I would like to preface this post by saying I have identified as non-binary and queer for a very long time. I struggle with proclaiming my pronouns as they/them/theirs because I have watched other people in my vocation struggle with it in their churches. You see, I direct music in the Episcopal Church—a church that is very affirming of the LGBTQIA+ community. I direct the choir and the handbell choir, and I play the piano and organ for services. I don’t change my pronouns because I don’t want my time to be me explaining my pronouns and my identity; I just want to do my job well. I advocate for the trans community, and any place I can find to incorporate inclusive language in our liturgy—I do my best. Maybe one day I will fully come out as non-binary—but for now, I am just me, and he/him/his or they/them/theirs is ok with me.
*If I used they/them/theirs exclusively, I know that my church and many other Episcopal Churches would support me. I choose to use both pronouns mainly because I don’t want to explain my gender and personal life to every person I meet in my job. I am not fearful of what people will think; I honestly am just taking the easier way out. Maybe that is wrong—but it is what works and has worked for me in my career.
Now, my story!
First grade came with a lot of challenges, but it also came with my first girlfriend. Ashley transferred to our school from the Catholic school across the street. She had cotton-white hair— just like me—and we became best friends right away. We hit it off so well that she called me her boyfriend. OOOOOH. Boyfriend!
The only time we actually got to hang out was at recess. Midmorning, we would all get in a single file line and walk outside for recess. It truly was the highlight of my day, but there was one catch… Boys had to stay on the grass, and the girls had to stay on the concrete. In the land of grass, there were balls for kickball and other activities, and in the land on concrete, there were sidewalk chalk and hopscotch patterns painted on the ground. Ashley and I would walk back and forth while I stayed on the grass, and she stayed on the concrete. It really sucked that I was never allowed to play with the girls because I hated playing with the boys.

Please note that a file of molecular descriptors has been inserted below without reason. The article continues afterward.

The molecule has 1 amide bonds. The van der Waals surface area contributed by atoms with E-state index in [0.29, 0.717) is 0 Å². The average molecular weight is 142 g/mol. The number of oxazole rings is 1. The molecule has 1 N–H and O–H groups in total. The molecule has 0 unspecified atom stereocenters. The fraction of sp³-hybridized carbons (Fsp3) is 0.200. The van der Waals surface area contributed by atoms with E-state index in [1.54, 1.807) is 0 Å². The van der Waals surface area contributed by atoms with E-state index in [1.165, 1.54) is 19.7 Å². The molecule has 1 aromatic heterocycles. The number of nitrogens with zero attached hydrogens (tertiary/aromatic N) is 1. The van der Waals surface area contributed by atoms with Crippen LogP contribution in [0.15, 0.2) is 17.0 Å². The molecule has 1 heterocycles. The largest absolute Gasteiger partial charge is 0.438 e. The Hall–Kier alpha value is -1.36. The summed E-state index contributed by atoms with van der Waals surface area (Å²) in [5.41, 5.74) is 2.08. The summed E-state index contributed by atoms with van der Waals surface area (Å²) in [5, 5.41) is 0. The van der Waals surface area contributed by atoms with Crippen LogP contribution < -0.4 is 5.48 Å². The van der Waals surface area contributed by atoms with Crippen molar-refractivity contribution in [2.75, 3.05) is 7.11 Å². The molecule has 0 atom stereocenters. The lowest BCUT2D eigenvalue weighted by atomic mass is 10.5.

I look back on this experience and can think of countless other stories about me not fitting on one side of the gender lines or the other. In the two binary genders that society has put in place, there are pieces of each in which I identify. My gender is much more than the garments I wear or the way I style my hair. My gender is personal; it’s in my heart. It’s little things like when my dad tells people I knit because I am a pianist. That gets under my skin. That isn’t true! I knit because it is fun and I love it! I do lots of things that our society tells us that men shouldn’t do.
Growing up, all my friends were girls. As an adult, if I had a friend that was a guy, he was usually gay. What is funny now, my best friend is a straight guy. I just got lucky with this friend that he doesn’t judge me, and he meets me where I am in every aspect of our friendship.
Have I learned anything along the way?
Why, yes—I’ve learned a ton.
- Always be yourself.
- Don’t let anyone limit your light.
- Love yourself.
- Love others.
- When life gets hard, remember how much you have overcome and keep moving forward. Our hardest times are just there where we have prospective to identity the really good times. If everything were amazing, we wouldn’t know what amazing felt like.
© 2020, Westley Hodges (firstname.lastname@example.org)